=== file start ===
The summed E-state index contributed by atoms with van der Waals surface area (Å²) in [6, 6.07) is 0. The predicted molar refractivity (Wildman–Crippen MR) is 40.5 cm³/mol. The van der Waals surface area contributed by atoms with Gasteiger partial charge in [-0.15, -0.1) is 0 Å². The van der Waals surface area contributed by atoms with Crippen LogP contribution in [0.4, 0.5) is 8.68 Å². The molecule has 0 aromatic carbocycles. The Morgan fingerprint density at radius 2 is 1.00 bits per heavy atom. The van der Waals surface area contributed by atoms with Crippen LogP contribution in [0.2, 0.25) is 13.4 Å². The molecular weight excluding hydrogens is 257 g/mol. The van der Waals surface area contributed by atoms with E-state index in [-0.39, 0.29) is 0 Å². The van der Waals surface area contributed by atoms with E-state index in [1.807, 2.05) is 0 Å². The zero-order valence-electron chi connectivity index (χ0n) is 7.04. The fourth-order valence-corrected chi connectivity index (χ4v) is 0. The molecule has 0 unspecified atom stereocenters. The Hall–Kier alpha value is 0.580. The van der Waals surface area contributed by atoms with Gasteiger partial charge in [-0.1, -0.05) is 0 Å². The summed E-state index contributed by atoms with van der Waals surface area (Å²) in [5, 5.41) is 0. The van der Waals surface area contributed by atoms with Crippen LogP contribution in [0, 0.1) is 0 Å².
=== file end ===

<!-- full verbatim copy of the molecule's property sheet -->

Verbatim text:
The summed E-state index contributed by atoms with van der Waals surface area (Å²) in [6, 6.07) is 0. The predicted molar refractivity (Wildman–Crippen MR) is 40.5 cm³/mol. The van der Waals surface area contributed by atoms with Gasteiger partial charge in [-0.15, -0.1) is 0 Å². The van der Waals surface area contributed by atoms with Crippen LogP contribution in [0.4, 0.5) is 8.68 Å². The molecule has 0 aromatic carbocycles. The Morgan fingerprint density at radius 2 is 1.00 bits per heavy atom. The van der Waals surface area contributed by atoms with Crippen LogP contribution in [0.2, 0.25) is 13.4 Å². The molecular weight excluding hydrogens is 257 g/mol. The van der Waals surface area contributed by atoms with E-state index in [-0.39, 0.29) is 0 Å². The van der Waals surface area contributed by atoms with E-state index in [1.807, 2.05) is 0 Å². The zero-order valence-electron chi connectivity index (χ0n) is 7.04. The fourth-order valence-corrected chi connectivity index (χ4v) is 0. The molecule has 0 unspecified atom stereocenters. The Hall–Kier alpha value is 0.580. The van der Waals surface area contributed by atoms with Gasteiger partial charge in [-0.1, -0.05) is 0 Å². The summed E-state index contributed by atoms with van der Waals surface area (Å²) in [5, 5.41) is 0. The van der Waals surface area contributed by atoms with Crippen LogP contribution in [0, 0.1) is 0 Å².